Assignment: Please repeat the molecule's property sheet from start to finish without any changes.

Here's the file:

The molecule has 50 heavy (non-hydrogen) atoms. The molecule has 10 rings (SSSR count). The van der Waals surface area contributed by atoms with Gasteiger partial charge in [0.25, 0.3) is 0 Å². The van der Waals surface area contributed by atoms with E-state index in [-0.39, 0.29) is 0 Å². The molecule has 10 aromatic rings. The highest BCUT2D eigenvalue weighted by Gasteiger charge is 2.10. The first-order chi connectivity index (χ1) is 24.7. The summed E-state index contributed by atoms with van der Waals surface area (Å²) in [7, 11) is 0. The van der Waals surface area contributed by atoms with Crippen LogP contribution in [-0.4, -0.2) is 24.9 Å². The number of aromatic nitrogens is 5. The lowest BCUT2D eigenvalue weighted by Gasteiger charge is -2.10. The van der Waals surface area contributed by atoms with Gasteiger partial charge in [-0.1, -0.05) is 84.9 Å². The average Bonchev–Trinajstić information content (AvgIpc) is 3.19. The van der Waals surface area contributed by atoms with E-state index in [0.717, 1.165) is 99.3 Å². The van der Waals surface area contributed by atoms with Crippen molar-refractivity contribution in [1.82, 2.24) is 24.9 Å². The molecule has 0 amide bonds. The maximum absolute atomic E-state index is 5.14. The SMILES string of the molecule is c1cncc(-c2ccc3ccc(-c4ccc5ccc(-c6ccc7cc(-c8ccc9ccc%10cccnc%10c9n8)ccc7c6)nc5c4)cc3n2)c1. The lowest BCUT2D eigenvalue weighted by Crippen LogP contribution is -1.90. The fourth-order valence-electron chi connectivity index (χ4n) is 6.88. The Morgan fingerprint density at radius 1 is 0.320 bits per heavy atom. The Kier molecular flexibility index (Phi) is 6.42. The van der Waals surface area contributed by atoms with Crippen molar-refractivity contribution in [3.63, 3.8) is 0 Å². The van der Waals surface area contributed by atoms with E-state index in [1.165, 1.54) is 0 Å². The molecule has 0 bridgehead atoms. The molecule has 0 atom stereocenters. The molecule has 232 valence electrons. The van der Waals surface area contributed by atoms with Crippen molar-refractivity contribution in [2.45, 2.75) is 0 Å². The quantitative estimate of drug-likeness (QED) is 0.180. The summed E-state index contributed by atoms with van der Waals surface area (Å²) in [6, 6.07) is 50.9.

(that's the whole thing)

The molecule has 50 heavy (non-hydrogen) atoms. The molecule has 10 rings (SSSR count). The van der Waals surface area contributed by atoms with Gasteiger partial charge in [0.25, 0.3) is 0 Å². The van der Waals surface area contributed by atoms with E-state index in [-0.39, 0.29) is 0 Å². The molecule has 10 aromatic rings. The highest BCUT2D eigenvalue weighted by Gasteiger charge is 2.10. The first-order chi connectivity index (χ1) is 24.7. The summed E-state index contributed by atoms with van der Waals surface area (Å²) in [7, 11) is 0. The van der Waals surface area contributed by atoms with Crippen LogP contribution in [-0.4, -0.2) is 24.9 Å². The number of aromatic nitrogens is 5. The lowest BCUT2D eigenvalue weighted by Gasteiger charge is -2.10. The van der Waals surface area contributed by atoms with Gasteiger partial charge in [-0.1, -0.05) is 84.9 Å². The average Bonchev–Trinajstić information content (AvgIpc) is 3.19. The van der Waals surface area contributed by atoms with E-state index in [0.717, 1.165) is 99.3 Å². The van der Waals surface area contributed by atoms with Crippen molar-refractivity contribution in [1.82, 2.24) is 24.9 Å². The molecule has 0 amide bonds. The maximum absolute atomic E-state index is 5.14. The SMILES string of the molecule is c1cncc(-c2ccc3ccc(-c4ccc5ccc(-c6ccc7cc(-c8ccc9ccc%10cccnc%10c9n8)ccc7c6)nc5c4)cc3n2)c1. The lowest BCUT2D eigenvalue weighted by Crippen LogP contribution is -1.90. The fourth-order valence-electron chi connectivity index (χ4n) is 6.88. The Morgan fingerprint density at radius 1 is 0.320 bits per heavy atom. The Kier molecular flexibility index (Phi) is 6.42. The van der Waals surface area contributed by atoms with Crippen molar-refractivity contribution in [3.63, 3.8) is 0 Å². The van der Waals surface area contributed by atoms with E-state index in [1.165, 1.54) is 0 Å². The molecule has 0 bridgehead atoms. The molecule has 0 atom stereocenters. The molecule has 232 valence electrons. The van der Waals surface area contributed by atoms with Crippen molar-refractivity contribution in [2.45, 2.75) is 0 Å². The quantitative estimate of drug-likeness (QED) is 0.180. The summed E-state index contributed by atoms with van der Waals surface area (Å²) in [6, 6.07) is 50.9.